How to choose the most energy efficient air conditioner

Heating and cooling your home can contribute a lot to your household energy use and bills. Find comfort without the cash crunch by understanding the new Zoned Energy Rating Label for air conditioners.

Several interesting facts around the use of air conditioning came out of the Future Energy Report. One was that 51% of people who have rooftop solar now feel less guilty about using their air conditioning. Another is that 30% of households feel that the use of air conditioning is their most indulgent or extravagant use of electricity. Finally, and surprisingly, 16% of 18–34-year-olds run their heating or cooling when they’re not home, to keep their furry friends comfortable!

Air conditioning, in a country of extreme temperatures, is often considered essential. So how do households best balance its use with its impact on their power bills?

Most important, says Jared Mullane, Canstar Blue’s Energy Editor, is to ensure you’ve got the right one installed in the first place. All single-phase, residential air conditioners require an Energy Rating Label. The star rating as well as the average energy usage displayed on that label are helpful in working out ongoing costs.

Even more useful, is the Zoned Energy Rating Label – a relatively new requirement. Any model of air conditioner released into the market after April 1, 2020, must contain a more detailed label, indicating energy use across three climate zones, for both heating and cooling.

“The three zones are simply called Hot, Average and Cold,” Mullane says. “Brisbane and Darwin are hot. Sydney, Adelaide and Perth are average. Canberra, Hobart and Melbourne are cold. This takes into account performance in certain environments, including outside air temperature, humidity, frosting and cloud cover.”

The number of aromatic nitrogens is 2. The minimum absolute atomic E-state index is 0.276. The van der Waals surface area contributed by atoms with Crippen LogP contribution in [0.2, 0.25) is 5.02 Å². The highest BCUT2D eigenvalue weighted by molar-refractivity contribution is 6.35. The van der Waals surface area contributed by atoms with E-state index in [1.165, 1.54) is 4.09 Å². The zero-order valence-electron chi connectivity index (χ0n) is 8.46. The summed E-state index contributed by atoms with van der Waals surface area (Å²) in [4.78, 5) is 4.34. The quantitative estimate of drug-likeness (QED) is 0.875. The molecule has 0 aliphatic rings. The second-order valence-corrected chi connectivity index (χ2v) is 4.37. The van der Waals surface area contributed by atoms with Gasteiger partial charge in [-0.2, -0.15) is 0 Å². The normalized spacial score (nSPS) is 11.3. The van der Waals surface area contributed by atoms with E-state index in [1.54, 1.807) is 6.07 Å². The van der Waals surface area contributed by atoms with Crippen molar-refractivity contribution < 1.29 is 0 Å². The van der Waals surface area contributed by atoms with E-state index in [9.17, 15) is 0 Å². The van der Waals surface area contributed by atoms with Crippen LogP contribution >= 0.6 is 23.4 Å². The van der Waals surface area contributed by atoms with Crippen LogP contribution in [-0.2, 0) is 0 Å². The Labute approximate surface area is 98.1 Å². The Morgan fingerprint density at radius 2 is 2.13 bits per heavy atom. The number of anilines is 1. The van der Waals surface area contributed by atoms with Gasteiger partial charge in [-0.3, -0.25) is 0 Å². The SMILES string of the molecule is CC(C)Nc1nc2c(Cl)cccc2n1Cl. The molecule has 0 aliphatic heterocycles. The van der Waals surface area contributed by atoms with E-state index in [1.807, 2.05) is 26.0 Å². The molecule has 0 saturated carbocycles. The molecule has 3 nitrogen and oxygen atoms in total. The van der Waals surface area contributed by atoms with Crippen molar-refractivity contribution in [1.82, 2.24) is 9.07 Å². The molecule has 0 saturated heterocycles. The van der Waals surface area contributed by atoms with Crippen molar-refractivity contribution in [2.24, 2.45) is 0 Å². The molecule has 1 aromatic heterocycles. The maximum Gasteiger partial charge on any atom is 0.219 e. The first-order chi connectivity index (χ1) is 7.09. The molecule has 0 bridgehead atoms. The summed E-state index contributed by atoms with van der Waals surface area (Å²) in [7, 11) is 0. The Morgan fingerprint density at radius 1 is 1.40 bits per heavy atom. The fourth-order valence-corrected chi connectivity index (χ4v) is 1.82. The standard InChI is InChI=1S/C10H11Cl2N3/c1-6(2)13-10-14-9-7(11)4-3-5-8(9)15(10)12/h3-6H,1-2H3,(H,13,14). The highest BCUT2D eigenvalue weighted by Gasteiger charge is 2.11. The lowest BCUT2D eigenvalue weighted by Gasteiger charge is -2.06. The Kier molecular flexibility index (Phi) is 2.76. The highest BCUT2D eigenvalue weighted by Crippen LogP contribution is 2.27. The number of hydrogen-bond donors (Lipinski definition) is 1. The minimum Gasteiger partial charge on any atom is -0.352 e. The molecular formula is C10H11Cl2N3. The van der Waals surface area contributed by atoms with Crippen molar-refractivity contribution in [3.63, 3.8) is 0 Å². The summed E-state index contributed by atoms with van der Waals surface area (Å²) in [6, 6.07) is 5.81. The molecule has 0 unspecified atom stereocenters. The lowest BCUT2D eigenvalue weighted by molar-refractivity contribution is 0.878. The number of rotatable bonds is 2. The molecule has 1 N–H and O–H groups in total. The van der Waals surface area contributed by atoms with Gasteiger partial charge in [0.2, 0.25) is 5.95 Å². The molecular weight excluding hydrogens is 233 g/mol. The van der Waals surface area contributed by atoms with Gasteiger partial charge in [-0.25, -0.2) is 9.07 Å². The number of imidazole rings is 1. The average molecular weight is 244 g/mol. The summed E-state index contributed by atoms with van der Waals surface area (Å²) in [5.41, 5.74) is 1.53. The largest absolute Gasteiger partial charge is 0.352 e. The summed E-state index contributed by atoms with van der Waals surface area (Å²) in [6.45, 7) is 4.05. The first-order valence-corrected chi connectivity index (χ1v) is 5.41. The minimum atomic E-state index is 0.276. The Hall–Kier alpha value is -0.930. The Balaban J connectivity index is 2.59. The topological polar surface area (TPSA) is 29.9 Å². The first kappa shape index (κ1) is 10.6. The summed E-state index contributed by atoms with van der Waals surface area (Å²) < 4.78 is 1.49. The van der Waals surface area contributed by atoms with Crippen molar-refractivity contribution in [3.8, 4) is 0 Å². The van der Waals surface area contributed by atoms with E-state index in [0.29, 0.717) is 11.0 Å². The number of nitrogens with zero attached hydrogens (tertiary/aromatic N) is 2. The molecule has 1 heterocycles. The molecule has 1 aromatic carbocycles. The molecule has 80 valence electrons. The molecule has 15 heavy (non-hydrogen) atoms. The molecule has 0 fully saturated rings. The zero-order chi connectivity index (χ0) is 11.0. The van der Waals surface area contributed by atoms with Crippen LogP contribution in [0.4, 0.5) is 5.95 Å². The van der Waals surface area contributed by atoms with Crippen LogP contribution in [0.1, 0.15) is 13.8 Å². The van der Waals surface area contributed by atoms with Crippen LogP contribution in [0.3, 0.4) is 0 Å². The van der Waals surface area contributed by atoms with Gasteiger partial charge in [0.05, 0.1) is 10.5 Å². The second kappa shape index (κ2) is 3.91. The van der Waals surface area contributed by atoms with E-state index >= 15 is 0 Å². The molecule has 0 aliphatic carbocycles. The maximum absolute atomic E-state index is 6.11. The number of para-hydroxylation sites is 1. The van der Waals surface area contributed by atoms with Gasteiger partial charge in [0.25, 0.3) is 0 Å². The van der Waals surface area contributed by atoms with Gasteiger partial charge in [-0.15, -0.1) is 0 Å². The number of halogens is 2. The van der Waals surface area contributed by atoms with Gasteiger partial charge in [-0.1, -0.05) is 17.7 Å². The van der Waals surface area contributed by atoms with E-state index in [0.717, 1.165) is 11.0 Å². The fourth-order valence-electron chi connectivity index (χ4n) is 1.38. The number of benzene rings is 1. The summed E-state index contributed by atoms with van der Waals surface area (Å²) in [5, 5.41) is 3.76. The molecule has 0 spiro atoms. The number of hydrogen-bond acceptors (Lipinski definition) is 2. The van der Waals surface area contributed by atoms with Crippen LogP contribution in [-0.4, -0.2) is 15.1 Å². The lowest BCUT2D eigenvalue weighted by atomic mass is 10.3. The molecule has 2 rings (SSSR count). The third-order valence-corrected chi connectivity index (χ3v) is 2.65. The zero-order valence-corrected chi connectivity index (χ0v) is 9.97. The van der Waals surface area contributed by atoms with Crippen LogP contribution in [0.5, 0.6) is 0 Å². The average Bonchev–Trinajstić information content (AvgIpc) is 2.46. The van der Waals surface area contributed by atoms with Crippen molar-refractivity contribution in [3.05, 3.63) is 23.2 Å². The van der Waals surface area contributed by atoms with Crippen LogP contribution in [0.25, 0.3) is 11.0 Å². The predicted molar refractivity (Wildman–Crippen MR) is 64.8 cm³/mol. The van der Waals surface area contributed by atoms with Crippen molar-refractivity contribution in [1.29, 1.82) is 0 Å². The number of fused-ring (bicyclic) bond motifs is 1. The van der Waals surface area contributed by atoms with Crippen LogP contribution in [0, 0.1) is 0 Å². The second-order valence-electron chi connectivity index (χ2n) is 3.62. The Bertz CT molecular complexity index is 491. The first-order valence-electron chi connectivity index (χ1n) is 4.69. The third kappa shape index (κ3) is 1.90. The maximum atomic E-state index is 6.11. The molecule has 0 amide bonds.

The Zoned Energy Rating Label provides consumers with an entirely new level of detail on running costs.

The Zoned Energy Rating Label provides an entirely new level of detail around running costs, allowing the customer to somewhat individualise the costs for their own situation. To figure out ongoing costs, customers should first take note of what they’re charged per kilowatt hour (kWh). If the label says that in their climate zone the unit will use 1660 kWh per year for heating and 272 kWh per year for cooling, and they are charged 24c/kWh, then they know the unit will cost around $463 annually in electricity usage costs (1932 kWh x $0.24).

Remember, such detailed labels will only be shown on models introduced after April 1, 2020. “For any air conditioning unit, regardless of release date, it pays to have a discussion with an experienced installer,” Mullane says.

“Having the right capacity for heating and cooling, for your location and space, is vital,” he says. “You don’t want to be installing a large system in a small area, and vice versa. Otherwise, you’ll end up with an overpowered or underpowered system, both of which will cost you more in the long run.”

Finally, Mullane recommends, ensure your air conditioner is serviced at the correct intervals, and clean the air filters every six months. This is typically a simple DIY process that involves removing the filters, hosing them off and leaving them out to dry before replacing them. If you’re not confident doing this yourself, it should be done as part of the regular service.

The right air conditioning system for your home, and for your local weather conditions, will save you hundreds of dollars annually. It will also result in less stress on the electricity grid on hot days. Now that’s a win/win.

Looking for more ways to be more energy efficient at your place?

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